Judge Vinson’s Self-Conscious “Clarification” Order


The American Prospect
Judge Vinson’s Self-Conscious “Clarification” Order
BY ADAM SERWER | POSTED 03/04/2011 AT 02:33 PM


Yesterday, Judge Roger Vinson, in response to a request for “clarification” from the federal government, issued a stay allowing implementation of the Affordable Care Act to proceed despite having ruled the law was unconstitutional. But he wasn’t happy about it.

“So to “clarify” my order and judgment,” Vinson wrote, “The individual mandate was declared unconstitutional. Because that “essential” provision couldn’t be severed from the rest of the Act, the entire legislation was void.” What part of “unconstitutional” don’t you understand Obama?

In his twenty page order, Vinson took a dry, somewhat defensive tone as he rehashed his 78 page ruling declaring the ACA’s individual mandate unconstitutional, and arguing that the mandate couldn’t be severed from the law itself, threw the whole thing out. Vinson had expected the administration to immediately request a stay or force the wheels of the federal government to immediately screech to a halt. “It was not expected that [the administration] would effectively ignore the order and declaratory judgment for two and one-half weeks, continue to implement the Act, and only then file a belated motion to “clarify,” Vinson wrote.

It seemed wholly unnecessary to spend twenty pages restating something that he’d written in seventy pages a month before,” said Doug Kendall, President of the Constitutional Accountability Center, calling Vinson’s order “harshly worded” and “sarcastic,” and adding that the administration’s request was reasonable. “The government asked for the clarification because states were reacting in different manners to Vinson’s initial ruling.” Adam Winkler, a constitutional law professor at UCLA, disagreed. “The government asked for a motion to clarify. So he clarified.”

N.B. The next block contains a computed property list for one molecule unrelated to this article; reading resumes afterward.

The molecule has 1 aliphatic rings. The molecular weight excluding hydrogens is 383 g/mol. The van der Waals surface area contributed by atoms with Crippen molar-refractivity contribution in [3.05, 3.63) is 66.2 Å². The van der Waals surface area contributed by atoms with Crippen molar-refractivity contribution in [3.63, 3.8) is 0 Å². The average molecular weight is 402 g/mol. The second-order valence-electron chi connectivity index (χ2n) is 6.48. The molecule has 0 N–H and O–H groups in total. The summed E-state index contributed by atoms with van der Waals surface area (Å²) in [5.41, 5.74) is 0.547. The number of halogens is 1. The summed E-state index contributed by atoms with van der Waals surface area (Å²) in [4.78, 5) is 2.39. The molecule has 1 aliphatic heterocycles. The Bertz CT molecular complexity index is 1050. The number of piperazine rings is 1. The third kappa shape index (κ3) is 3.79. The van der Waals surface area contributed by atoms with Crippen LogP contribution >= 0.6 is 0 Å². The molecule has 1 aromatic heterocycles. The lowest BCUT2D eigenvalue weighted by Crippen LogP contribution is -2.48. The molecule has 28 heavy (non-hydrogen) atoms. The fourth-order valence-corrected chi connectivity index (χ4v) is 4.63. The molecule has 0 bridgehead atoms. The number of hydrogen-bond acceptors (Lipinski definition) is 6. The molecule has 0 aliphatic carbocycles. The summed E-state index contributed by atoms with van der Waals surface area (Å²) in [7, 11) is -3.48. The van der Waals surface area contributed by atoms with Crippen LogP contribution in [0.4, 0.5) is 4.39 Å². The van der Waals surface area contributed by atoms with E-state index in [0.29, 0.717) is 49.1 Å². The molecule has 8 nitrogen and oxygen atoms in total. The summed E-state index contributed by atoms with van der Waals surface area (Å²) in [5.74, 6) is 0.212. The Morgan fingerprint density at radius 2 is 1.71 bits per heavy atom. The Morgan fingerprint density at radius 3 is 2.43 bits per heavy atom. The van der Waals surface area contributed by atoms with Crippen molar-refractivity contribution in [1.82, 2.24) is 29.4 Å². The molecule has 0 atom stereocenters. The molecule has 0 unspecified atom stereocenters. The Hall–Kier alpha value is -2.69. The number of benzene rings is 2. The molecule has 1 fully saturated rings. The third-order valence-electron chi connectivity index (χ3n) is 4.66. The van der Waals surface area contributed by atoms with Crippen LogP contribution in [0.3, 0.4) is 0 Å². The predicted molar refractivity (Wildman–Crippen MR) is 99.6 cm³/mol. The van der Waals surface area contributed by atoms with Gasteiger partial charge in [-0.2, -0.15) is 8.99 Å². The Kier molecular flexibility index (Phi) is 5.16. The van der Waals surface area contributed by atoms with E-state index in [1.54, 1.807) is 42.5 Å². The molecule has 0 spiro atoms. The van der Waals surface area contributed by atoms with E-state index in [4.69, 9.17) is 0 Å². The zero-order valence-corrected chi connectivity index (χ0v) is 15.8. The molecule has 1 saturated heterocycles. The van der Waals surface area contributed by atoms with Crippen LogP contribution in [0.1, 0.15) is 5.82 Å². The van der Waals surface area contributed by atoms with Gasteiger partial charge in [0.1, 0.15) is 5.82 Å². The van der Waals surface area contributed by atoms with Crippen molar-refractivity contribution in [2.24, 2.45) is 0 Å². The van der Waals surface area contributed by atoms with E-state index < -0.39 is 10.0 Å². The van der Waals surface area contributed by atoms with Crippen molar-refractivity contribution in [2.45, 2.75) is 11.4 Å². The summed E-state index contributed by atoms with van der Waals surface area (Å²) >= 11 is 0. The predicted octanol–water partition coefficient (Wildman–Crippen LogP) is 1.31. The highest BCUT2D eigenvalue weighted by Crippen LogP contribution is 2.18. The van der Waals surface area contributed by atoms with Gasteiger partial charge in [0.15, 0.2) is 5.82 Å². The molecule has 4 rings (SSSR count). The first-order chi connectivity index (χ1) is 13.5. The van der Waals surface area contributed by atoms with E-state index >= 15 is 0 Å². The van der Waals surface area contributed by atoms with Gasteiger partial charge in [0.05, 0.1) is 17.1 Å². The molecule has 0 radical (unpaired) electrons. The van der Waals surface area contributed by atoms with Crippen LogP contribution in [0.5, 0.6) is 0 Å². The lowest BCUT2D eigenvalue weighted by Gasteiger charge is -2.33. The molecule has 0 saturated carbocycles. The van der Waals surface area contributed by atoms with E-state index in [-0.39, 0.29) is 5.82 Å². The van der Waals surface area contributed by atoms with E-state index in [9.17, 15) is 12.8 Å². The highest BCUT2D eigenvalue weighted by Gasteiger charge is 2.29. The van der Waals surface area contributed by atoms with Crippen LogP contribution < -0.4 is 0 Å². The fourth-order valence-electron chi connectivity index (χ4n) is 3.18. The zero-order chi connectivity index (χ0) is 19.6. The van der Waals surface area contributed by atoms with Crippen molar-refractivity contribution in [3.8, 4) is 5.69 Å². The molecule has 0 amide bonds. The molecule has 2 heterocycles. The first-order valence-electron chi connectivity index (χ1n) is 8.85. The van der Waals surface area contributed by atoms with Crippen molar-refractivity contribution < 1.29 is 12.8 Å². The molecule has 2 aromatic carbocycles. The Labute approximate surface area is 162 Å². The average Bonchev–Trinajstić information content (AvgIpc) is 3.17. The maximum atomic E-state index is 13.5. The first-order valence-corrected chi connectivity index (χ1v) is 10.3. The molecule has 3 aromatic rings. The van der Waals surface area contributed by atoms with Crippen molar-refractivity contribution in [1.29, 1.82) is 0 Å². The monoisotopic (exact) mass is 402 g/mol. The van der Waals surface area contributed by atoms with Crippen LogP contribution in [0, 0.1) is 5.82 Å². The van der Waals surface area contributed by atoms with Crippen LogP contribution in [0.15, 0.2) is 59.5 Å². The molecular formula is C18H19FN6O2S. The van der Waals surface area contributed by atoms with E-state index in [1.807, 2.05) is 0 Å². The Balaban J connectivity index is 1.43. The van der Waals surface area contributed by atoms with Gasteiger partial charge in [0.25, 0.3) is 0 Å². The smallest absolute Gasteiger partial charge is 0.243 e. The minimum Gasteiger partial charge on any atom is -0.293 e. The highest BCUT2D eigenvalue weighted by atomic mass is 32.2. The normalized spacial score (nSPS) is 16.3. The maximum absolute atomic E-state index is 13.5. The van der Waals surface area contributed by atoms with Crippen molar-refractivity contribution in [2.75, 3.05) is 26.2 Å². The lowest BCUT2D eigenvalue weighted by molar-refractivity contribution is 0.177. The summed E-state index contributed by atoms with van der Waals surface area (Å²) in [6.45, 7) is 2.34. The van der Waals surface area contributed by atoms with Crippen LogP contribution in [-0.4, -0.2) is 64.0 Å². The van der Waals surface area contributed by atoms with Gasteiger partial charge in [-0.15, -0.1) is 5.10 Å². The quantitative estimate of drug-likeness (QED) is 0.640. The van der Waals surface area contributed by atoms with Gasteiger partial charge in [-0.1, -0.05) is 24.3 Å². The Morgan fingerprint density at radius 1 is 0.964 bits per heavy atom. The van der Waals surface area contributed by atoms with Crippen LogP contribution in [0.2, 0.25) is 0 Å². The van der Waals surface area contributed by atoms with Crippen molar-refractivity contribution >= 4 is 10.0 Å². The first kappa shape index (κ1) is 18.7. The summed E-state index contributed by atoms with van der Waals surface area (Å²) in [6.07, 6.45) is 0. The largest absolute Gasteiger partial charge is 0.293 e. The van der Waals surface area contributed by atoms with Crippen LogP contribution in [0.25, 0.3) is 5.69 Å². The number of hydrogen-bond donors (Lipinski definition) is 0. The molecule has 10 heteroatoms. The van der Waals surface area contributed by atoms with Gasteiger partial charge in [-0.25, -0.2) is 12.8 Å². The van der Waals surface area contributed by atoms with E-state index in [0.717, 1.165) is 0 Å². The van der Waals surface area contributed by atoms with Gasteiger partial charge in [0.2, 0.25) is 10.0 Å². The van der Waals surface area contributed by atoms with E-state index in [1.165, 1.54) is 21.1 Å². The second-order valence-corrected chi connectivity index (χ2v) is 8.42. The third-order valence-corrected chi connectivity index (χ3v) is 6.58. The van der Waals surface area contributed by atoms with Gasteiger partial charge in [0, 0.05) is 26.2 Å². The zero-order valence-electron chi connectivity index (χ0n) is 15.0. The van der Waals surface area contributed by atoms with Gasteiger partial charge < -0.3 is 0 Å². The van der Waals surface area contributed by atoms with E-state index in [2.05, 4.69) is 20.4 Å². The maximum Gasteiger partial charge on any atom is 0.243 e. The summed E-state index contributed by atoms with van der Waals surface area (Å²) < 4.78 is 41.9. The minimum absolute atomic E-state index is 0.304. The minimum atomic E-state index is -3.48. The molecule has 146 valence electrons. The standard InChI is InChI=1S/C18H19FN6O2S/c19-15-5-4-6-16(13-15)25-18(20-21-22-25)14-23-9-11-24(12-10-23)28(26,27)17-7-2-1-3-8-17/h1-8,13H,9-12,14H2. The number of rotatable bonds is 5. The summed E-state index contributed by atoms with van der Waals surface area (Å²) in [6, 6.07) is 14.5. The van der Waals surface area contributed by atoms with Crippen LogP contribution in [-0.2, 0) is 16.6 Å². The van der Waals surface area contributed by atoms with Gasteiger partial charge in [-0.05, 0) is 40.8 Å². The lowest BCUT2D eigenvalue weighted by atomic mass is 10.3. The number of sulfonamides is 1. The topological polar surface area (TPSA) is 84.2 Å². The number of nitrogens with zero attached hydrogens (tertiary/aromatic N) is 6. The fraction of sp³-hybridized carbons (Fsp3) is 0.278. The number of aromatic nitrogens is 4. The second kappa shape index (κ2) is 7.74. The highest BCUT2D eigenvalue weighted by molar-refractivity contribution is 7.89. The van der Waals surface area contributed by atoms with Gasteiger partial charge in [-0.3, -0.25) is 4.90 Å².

But Winkler added that Vinson seemed to be implicitly responding to critics–particularly conservative ones–who had criticized his earlier ruling as “activist” and overly broad for striking the entire law. George Washington University Law Professor Orin Kerr criticized Vinson for using “a first principle to trump existing Supreme Court caselaw.” Vinson argued that his decision was the opposite of “activist” saying as a judge he could not “engage in the quasi-legislative undertaking of deciding which of the Act’s several hundred provisions could theoretically survive without the individual mandate,” and adding that it was Congress’ fault for leaving out the severability clause anyway. So there.

“The earlier ruling was voiced with great certainty as to the correctness of the decision, and the order was much more willing to admit the strength of the government’s argument,” Winkler says. “It was a strikingly different tone from the earlier ruling, which strident, clear and unambiguous that his was the correct interpretation of the Constitution.”

Also unusual were the terms of Vinson’s stay–demanding that the government file an appeal within seven days and request expedited appeal. Vinson’s order echoed the calls of Republicans who demanded Obama seek expedited review from the Supreme Court after Judge Henry Hudson ruled the individual mandate alone unconstitutional in December. “Almost everyone agrees that the Constitutionality of the Act is an issue that will ultimately have to be decided by the Supreme Court of the United States,” Vinsons wrote. “It is very important to everyone in this country that this case move forward as soon as possible.” Some people more than others.

Kendall said Vinson is trying to “bully the federal government to prioritize his case over the many other challenges to health care reform and the hundreds of other important cases the government is litigating.” Winkler agreed that the terms were odd. “It is unusual is for a judge to say, you must seek an expedited review of my decision.”

What makes the terms particularly strange is that the administration could simply seek a broader stay from the 11th Circuit Court, circumventing Vinson’s demands. While the administration can probably comply with the terms fairly easily, that just begs the question of why Vinson felt it was so necessary to stick it to them in the first place.